Another irony is that small town America votes Republican.  The Congressman representing this town voted against taxes, he voted against the Affordable Care Act, the passage of which may have given him his seat.  Despite the fact that the ACA has insured millions of Americans and has been a success, both in decreasing bankruptcies and improving the percentage of people who consider themselves healthy, that insurance isn’t enough.  And while the ACA is starting to cost more money, that is not bad, because it means people are finally getting care for things they once let slide, like diabetes, hypertension, Pap smears, skin checks, colonoscopies.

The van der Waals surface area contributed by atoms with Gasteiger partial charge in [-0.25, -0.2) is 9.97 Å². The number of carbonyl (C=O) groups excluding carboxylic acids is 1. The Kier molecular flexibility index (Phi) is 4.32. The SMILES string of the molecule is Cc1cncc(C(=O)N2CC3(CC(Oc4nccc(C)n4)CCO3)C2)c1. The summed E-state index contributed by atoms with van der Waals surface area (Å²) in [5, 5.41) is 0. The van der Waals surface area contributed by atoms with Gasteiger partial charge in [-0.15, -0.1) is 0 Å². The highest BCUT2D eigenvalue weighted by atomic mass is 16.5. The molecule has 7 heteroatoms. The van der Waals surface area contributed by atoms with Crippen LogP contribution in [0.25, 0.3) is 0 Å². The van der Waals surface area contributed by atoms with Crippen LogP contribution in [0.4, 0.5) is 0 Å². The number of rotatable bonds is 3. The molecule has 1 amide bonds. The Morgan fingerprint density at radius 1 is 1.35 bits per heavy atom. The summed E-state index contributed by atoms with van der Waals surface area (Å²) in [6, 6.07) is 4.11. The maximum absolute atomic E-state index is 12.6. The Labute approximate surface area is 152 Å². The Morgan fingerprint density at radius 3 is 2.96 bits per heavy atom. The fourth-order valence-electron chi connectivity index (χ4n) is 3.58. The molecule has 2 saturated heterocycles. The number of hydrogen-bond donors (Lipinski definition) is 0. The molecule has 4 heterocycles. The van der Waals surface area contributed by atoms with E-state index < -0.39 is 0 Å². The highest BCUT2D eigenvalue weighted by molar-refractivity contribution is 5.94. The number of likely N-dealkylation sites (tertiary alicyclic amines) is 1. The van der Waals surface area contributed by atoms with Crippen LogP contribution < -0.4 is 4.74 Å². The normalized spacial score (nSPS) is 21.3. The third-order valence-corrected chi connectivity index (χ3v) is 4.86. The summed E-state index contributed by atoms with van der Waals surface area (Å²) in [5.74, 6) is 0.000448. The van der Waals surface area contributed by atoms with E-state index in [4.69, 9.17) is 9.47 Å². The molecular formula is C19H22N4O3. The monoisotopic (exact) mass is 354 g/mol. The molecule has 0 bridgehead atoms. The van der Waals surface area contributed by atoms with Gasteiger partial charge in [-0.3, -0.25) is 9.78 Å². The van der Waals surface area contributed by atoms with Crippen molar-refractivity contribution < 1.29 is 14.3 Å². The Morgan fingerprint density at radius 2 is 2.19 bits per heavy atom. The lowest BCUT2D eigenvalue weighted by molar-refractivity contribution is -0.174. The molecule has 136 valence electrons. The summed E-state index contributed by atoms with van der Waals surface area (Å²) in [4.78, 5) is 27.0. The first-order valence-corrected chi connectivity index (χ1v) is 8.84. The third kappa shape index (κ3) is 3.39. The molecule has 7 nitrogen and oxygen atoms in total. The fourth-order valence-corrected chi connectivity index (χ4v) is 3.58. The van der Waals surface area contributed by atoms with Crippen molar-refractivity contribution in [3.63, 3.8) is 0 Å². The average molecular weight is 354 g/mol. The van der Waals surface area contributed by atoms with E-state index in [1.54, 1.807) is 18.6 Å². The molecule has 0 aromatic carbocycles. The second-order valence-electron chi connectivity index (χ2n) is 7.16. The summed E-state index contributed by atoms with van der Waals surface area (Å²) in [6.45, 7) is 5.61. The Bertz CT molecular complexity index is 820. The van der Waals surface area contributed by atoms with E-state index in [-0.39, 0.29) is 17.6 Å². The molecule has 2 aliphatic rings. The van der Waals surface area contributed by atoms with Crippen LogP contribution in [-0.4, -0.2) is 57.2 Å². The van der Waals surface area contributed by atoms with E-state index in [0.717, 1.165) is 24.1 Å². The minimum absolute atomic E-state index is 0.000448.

A national health plan covering catastrophic and basic medical care would raise taxes, but it would end the practice of saddling ordinary people with hundreds of thousands of dollars of debt they can’t possibly repay.  It would help hospitals and doctors, too, both groups delivering free care.  I did as a practitioner, and the hospital for which I was medical director did, too.  The problem with Go Fund Me is that some get help and some don’t, the help not proportionate to the medical need.  Pass out leaflets instead of jars, leaflets supporting the Democratic candidate who will work to bring health care reform to the entire nation, and we would see an end of the bankruptcies occurring because of catastrophic medical expenses. Medicare’s overhead is less than Go Fund Me.  While taxes would rise, medical costs paid out in personal budgets would fall.  I can’t put a price tag on the lack of worry whether a medical condition would have to be lived with, because the cost to get care was prohibitive.